2022 will mark 30 years since the arson attack on the Arslan family home in Mölln. Right-wing extremists killed three people: Grandmother Bahide Arslan, her ten-year-old granddaughter Yeliz Arslan and fourteen-year-old cousin Ayse Yilmis, who was visiting from Turkey.
At the start of the 1990s—a time in which immigrants were still called “guest workers” or “asylum seekers”—the attack in Mölln was not an isolated incident. Right-wing extremists raged publicly, cheered on by onlookers in Hoyerswerda, Rostock or Solingen. By means of conversations and interviews with the Arslan family, the documentary piece Mölln 92/22 is dedicated to their story. The long-gone old Federal Republic of Germany is told from the perspective of immigrants and the victims of racism, a perspective, which until now has hardly featured in active German historiography.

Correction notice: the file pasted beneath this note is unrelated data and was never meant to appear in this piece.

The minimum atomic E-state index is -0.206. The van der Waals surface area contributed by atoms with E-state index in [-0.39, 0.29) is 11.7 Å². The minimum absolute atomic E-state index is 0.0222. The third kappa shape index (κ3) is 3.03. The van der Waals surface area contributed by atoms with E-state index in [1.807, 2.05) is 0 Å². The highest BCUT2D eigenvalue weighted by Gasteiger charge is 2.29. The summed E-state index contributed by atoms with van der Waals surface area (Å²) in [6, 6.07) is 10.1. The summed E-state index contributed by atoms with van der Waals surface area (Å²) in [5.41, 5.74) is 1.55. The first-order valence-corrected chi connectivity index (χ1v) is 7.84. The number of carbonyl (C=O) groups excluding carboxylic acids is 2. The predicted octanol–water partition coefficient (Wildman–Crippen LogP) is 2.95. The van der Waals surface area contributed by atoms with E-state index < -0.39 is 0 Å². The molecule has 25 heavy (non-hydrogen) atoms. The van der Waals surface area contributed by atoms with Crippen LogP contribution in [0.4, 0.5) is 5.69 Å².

The production MÖLLN 92/22 creates a space for this discursive debate using artistic means. A link is drawn between then and now, within which it becomes clear that radical right-wing structures and racism remain lethal.
Nuran David Calis developed the Keupstraße trilogy (The Gap 2.0, Belief in Fighter and Istanbul) at Schauspiel Köln, as well as Herero_Nama and Arrest in Granada. He often brings experts and actors together in his productions.